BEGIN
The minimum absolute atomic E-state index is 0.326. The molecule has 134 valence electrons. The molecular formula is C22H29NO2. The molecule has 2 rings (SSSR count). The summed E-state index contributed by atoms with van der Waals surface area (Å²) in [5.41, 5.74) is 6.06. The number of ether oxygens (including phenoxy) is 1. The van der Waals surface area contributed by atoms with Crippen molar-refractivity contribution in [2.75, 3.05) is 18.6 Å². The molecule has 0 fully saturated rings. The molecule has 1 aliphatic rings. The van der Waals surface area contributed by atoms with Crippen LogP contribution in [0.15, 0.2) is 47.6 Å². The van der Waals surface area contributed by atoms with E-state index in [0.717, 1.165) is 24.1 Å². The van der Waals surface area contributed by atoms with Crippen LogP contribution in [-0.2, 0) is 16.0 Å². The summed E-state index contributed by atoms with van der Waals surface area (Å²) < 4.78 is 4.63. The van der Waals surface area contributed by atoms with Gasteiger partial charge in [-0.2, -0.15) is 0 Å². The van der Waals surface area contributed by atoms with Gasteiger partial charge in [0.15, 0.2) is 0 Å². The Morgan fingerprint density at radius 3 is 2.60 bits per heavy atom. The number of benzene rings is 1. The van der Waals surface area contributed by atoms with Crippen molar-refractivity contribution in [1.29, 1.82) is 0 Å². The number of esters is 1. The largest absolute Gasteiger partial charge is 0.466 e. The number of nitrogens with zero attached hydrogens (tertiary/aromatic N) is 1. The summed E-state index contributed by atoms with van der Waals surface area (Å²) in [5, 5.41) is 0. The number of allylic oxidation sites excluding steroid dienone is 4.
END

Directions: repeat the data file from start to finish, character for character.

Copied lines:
The minimum absolute atomic E-state index is 0.326. The molecule has 134 valence electrons. The molecular formula is C22H29NO2. The molecule has 2 rings (SSSR count). The summed E-state index contributed by atoms with van der Waals surface area (Å²) in [5.41, 5.74) is 6.06. The number of ether oxygens (including phenoxy) is 1. The van der Waals surface area contributed by atoms with Crippen molar-refractivity contribution in [2.75, 3.05) is 18.6 Å². The molecule has 0 fully saturated rings. The molecule has 1 aliphatic rings. The van der Waals surface area contributed by atoms with Crippen LogP contribution in [0.15, 0.2) is 47.6 Å². The van der Waals surface area contributed by atoms with E-state index in [0.717, 1.165) is 24.1 Å². The van der Waals surface area contributed by atoms with Crippen LogP contribution in [-0.2, 0) is 16.0 Å². The summed E-state index contributed by atoms with van der Waals surface area (Å²) < 4.78 is 4.63. The van der Waals surface area contributed by atoms with Gasteiger partial charge in [-0.2, -0.15) is 0 Å². The van der Waals surface area contributed by atoms with Gasteiger partial charge in [0.15, 0.2) is 0 Å². The Morgan fingerprint density at radius 3 is 2.60 bits per heavy atom. The number of benzene rings is 1. The van der Waals surface area contributed by atoms with Crippen molar-refractivity contribution in [1.29, 1.82) is 0 Å². The number of esters is 1. The largest absolute Gasteiger partial charge is 0.466 e. The number of nitrogens with zero attached hydrogens (tertiary/aromatic N) is 1. The summed E-state index contributed by atoms with van der Waals surface area (Å²) in [5, 5.41) is 0. The number of allylic oxidation sites excluding steroid dienone is 4.